Dec 13
New Record!
posted by: Player0 in computering on 12 13th, 2007 | | No Comments »

With the new boxen comes a new 3DMark06 score.  14318.  A number which reflects the poor overclocking performance of my E6600 (3.41GHz just isn’t all that stable) with the excellent performance of my NX8800 Ultra at 741MHz core (might be stable).

This number won’t last.  I fully intend on destroying it when my Corsair Dominator 9136 arrives this week.  My Corsair 6400C3DF was back for RMA a second time in a year due to failure and after failing to get me a replacement set (after erroneously sending me 6400C5D and then promising me another replacement set and failing to provide) let me get the next set up.  9136 isn’t low latency at 5-5-5-15 but it does run at a cool 2.1V which should buy me some FSB which my E6600 at low multipliers is screaming for.  It’s the perfect RAM for me right now.  I was about through with Corsair but this has given me faith.

The only remaining non upgraded part on this beast is the E6600.  3.4GHz out of a 2.4GHz proccy isn’t bad but with so many others getting 3.6GHz easily on them I’m sad.  Funny thing is that I am getting about 700MHz more out of it on this new motherboard (Asus Maximus Formula).  Cool.  But instead of failing Orthos, when it crashes it just reboots the whole machine.  I equate that problem more to system RAM than CPU.  It might just be stable at 3.42GHz or better with faster RAM.  I was pretty sure this CPU would never get over 3.33GHz though so anything is an improvement.

If there was a decent 1333MHz FSB quad core out now in the affordable price range with 12M L2, I’d be all over it.  But it looks like I might have to wait for a MUCH better 3dMark score.

Dec 13
foreach ()
posted by: Player0 in php on 12 13th, 2007 | | No Comments »

I love the foreach loop.  For me it sums up everything right in PHP.  Arrays just work in PHP and I like to code PHP as though it’s an array driven language.  To me, using a standard for loop in PHP in 95% of the cases I come across just ruins the point of quick scripting.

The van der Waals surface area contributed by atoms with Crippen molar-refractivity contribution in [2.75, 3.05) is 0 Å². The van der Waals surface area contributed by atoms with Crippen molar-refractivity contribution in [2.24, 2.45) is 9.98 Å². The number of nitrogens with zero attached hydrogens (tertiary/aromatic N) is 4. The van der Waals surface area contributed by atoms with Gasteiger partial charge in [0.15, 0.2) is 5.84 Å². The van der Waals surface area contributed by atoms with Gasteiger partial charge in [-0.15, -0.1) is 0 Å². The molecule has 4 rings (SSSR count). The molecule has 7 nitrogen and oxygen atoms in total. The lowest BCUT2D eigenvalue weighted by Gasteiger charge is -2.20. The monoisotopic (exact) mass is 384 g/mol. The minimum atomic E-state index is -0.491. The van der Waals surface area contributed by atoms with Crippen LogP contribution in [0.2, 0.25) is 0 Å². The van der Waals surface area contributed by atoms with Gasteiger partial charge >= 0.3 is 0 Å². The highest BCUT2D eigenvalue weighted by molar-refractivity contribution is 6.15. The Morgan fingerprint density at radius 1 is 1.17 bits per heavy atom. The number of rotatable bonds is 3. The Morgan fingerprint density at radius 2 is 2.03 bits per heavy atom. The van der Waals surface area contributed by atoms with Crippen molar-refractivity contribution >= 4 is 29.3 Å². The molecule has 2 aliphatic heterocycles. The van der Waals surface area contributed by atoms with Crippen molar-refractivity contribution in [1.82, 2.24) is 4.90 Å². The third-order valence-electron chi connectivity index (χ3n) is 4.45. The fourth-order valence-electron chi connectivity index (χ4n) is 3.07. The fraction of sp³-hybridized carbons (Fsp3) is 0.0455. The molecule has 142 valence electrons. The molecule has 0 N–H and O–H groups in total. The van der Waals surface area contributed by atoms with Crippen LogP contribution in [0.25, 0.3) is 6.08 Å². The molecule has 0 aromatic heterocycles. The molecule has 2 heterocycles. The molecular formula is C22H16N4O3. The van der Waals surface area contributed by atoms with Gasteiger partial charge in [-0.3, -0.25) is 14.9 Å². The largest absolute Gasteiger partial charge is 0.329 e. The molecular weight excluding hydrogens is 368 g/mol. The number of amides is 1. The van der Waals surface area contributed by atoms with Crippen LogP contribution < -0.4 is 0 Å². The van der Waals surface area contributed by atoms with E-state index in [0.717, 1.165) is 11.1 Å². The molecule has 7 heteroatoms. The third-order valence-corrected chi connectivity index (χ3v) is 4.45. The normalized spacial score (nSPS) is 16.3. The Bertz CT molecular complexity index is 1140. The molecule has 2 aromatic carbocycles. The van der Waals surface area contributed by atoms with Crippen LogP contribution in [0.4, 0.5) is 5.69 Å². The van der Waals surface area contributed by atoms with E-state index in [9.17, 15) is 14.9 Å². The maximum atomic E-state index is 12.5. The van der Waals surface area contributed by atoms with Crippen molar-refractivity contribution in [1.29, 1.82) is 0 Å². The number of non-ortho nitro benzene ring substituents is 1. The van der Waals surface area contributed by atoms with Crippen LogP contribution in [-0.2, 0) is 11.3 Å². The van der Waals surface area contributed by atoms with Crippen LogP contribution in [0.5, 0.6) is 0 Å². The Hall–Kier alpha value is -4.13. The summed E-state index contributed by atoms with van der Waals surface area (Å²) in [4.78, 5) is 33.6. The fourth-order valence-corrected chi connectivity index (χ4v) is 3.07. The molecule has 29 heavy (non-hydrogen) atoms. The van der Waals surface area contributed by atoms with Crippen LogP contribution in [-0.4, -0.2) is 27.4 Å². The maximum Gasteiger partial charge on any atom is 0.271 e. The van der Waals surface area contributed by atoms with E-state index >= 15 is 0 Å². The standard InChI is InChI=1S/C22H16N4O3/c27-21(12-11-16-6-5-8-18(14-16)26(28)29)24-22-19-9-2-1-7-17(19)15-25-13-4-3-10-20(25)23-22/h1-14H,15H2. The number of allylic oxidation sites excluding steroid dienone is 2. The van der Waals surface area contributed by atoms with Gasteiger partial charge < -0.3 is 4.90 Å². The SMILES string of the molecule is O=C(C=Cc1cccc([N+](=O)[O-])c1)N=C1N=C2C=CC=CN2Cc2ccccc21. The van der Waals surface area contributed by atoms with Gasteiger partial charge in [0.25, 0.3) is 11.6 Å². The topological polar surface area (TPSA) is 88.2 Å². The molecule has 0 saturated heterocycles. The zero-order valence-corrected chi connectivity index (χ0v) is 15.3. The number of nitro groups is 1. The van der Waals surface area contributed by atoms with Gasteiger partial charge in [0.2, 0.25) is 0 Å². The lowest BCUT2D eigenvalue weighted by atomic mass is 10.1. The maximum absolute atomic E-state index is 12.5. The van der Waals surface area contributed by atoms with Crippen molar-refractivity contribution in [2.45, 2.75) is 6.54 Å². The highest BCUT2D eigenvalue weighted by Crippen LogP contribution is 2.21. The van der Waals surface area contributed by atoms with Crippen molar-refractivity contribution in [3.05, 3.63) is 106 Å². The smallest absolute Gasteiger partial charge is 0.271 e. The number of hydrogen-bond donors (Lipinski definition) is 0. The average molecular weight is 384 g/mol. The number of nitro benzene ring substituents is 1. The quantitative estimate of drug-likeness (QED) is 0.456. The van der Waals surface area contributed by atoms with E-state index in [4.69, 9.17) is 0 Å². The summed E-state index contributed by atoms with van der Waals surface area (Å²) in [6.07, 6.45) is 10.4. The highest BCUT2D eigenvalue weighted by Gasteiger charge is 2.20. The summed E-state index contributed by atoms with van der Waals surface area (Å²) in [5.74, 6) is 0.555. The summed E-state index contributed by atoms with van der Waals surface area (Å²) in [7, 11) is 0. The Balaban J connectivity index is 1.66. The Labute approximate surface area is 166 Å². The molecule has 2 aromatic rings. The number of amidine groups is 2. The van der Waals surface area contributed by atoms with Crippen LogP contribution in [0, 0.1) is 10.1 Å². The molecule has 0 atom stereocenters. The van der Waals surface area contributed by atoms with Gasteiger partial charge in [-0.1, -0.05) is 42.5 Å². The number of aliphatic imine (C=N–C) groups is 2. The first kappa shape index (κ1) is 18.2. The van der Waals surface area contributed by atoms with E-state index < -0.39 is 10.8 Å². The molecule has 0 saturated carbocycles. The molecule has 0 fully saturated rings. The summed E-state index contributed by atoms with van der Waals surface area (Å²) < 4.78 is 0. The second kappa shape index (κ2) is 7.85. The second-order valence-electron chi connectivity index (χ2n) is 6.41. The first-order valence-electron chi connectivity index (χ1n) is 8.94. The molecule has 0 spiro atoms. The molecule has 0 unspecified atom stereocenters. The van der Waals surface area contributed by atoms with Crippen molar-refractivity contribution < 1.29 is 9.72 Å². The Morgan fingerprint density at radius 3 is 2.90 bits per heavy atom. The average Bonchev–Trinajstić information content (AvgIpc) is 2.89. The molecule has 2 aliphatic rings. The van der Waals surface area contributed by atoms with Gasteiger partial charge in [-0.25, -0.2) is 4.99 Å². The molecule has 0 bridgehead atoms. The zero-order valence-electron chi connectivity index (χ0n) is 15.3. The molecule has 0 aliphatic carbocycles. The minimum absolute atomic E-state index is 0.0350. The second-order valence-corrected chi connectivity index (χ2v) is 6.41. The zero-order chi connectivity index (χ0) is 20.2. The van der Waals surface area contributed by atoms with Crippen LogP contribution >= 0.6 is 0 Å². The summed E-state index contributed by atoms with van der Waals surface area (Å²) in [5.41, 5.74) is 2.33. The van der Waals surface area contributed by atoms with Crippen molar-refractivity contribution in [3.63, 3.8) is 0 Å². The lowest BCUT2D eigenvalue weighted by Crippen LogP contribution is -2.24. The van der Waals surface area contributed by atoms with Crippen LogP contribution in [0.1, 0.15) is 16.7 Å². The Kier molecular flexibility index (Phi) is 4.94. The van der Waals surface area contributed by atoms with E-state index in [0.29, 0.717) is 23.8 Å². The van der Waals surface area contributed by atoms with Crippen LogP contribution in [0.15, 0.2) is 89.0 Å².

I like coding PHP around a 4GL philosophy.  I want to focus on higher level programming for the sheer speed of development.  PHP is a powerful language and has many constructs for doing just about anything you can do in, say, Java.  Just expect it to be a lot slower.  PHP has extremely elegant solutions for dealing with strings and arrays.  Perl’s array/hash mechanism just isn’t nearly as elegant and you need some serious abstraction layers to think about doing this as flexibly in Java/C++.

So PHP is strong with strings and arrays so I try to take advantage of that.  Throw all data in to arrays and objects and treat everything as though it can be multiples.  This philosophy works out great for extensibility and web devopment.  For example, why assume that only one form input will be present when you can easily check for multiples?  Things like, but maybe not exactly like, that.

Dealing with iterators just seems like something I need to do in a low level language so foreach is my savior.   But while I’ve spent time developing my code with as many foreach() as possible some limitations had escaped my notice.

In PHP4, if you foreach through an array of objects you start creating copies of all those objects.  This is slow, memory intensive and bad.  This is fixed with PHP5 and it’s reference based object memories.  However, foreach continues to duplicate the initial array passed in to it so it can handle it’s internal pointers.

If the array is large enough to care about than foreach(array_keys($array), $a) might actually be beneficial.  A standard for loop just might be the best choice for massive arrays though as much as I hate to say it.  I suppose I have some code out there that still iterates over very large arrays with foreach.  But at least now I know better.

I wonder if there are cases where foreach doesn’t make a copy.  I suppose I should go read some more comments on

Dec 12
Blue Ribbon BBQ